Arkansas Gastroenterology Associates & Endoscopy Center
Gastroenterology and Endoscopy located in Hot Springs, AR
Irritable bowel syndrome (IBS) affects up to 15% of all Americans. Unfortunately, most of them suffer needlessly, as only 1 in 4 people get medical care. If you have IBS symptoms like abdominal pain, diarrhea, and constipation, Arkansas Gastroenterology Endoscopy Center in Hot Springs, Arkansas, has effective treatments for you. The gastroenterology team, including John Brandt, MD, and J. Steven Mathews, MD, has more than 50 years of experience, and they’re ready to put you on the path to recovery. Call the office or book an appointment online.
Irritable Bowel Syndrome Q&A
What is irritable bowel syndrome (IBS)?
Irritable bowel syndrome or IBS is a bowel function disorder in which you experience a variety of bowel problems like constipation, diarrhea, and stomach pain. Symptoms often come and go, so you may not have abnormal bowel movements every day.
Generally, IBS fits into one of the following categories:
IBS with constipation
If you have IBS with constipation, more than 25% of your stools are hard and/or lumpy, and less than 25% of your stools are loose on the days you have abnormal bowel movements.
IBS with diarrhea
If you have IBS with diarrhea, more than 25% of your stools are loose, and less than 25% are hard on the days where you have abnormal bowel movements.
If you have mixed IBS, you have both significant (more than 25%) stools with diarrhea and constipation on the days when you have abnormal bowel movements.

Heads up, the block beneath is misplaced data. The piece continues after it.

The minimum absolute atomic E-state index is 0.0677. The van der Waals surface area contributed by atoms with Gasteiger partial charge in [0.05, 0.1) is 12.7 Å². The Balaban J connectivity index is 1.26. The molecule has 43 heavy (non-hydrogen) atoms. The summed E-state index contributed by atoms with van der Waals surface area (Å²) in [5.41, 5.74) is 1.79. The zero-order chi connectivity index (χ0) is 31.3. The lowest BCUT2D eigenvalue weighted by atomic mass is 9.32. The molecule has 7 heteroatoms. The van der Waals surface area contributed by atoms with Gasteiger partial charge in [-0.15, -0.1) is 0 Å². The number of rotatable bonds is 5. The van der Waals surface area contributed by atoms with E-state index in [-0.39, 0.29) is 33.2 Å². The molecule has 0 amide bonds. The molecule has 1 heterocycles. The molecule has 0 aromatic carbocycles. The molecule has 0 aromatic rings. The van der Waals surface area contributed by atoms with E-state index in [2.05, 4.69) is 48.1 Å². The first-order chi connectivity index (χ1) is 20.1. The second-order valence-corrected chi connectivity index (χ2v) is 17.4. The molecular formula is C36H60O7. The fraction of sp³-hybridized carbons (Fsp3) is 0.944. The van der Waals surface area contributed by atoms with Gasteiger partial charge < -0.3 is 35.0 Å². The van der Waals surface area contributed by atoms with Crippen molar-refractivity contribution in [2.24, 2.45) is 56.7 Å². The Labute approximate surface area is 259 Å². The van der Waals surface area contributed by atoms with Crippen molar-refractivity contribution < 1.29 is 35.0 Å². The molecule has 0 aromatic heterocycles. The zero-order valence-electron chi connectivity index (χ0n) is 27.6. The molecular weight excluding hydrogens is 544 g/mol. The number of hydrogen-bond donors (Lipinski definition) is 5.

Some irritable bowel syndrome sufferers have bowel movement issues that qualify as IBS but don’t fit squarely into any of these three categories. This is sometimes known as unclassified IBS.
What causes IBS?
At this time, the cause of irritable bowel syndrome is unknown. Many IBS sufferers have some type of food intolerance, although actual food allergies aren’t a common cause.
Experts know that IBS sufferers often have increased intestinal sensitivity levels. Abnormal motility within the bowels contributes as well.
Neurotransmitter malfunction, bacterial overgrowth in the gut, and many other factors could potentially contribute. Ultimately, specialists approach IBS treatment by relieving symptoms since the true underlying cause isn't definitively known.
How do you treat irritable bowel syndrome?
IBS treatment is a team effort. The Arkansas Gastroenterology Endoscopy Center team helps you implement lifestyle changes such as:
- Limiting gas-producing foods like lactose, beans, fructose, and broccoli
- Eating slowly
- Avoiding carbonated beverages
- Avoiding sorbitol and mannitol sugar substitutes
- Increasing fiber intake
- Adopting behavioral therapies, like relaxation exercises
Often, these changes can significantly reduce or relieve your symptoms. Your specialist may also prescribe medication to relieve your IBS symptoms.
A very wide range of medications could potentially help with IBS, depending on your particular symptoms and situation. Drugs can include supplemental probiotics, antidiarrheal drugs, antibiotics, antidepressants, opioid receptors, antispasmodics, and many others.
The Arkansas Gastroenterology Endoscopy Center team has extensive experience in successfully treating irritable bowel syndrome, so don’t wait to find relief. Call the office or use the online scheduler to book an appointment.
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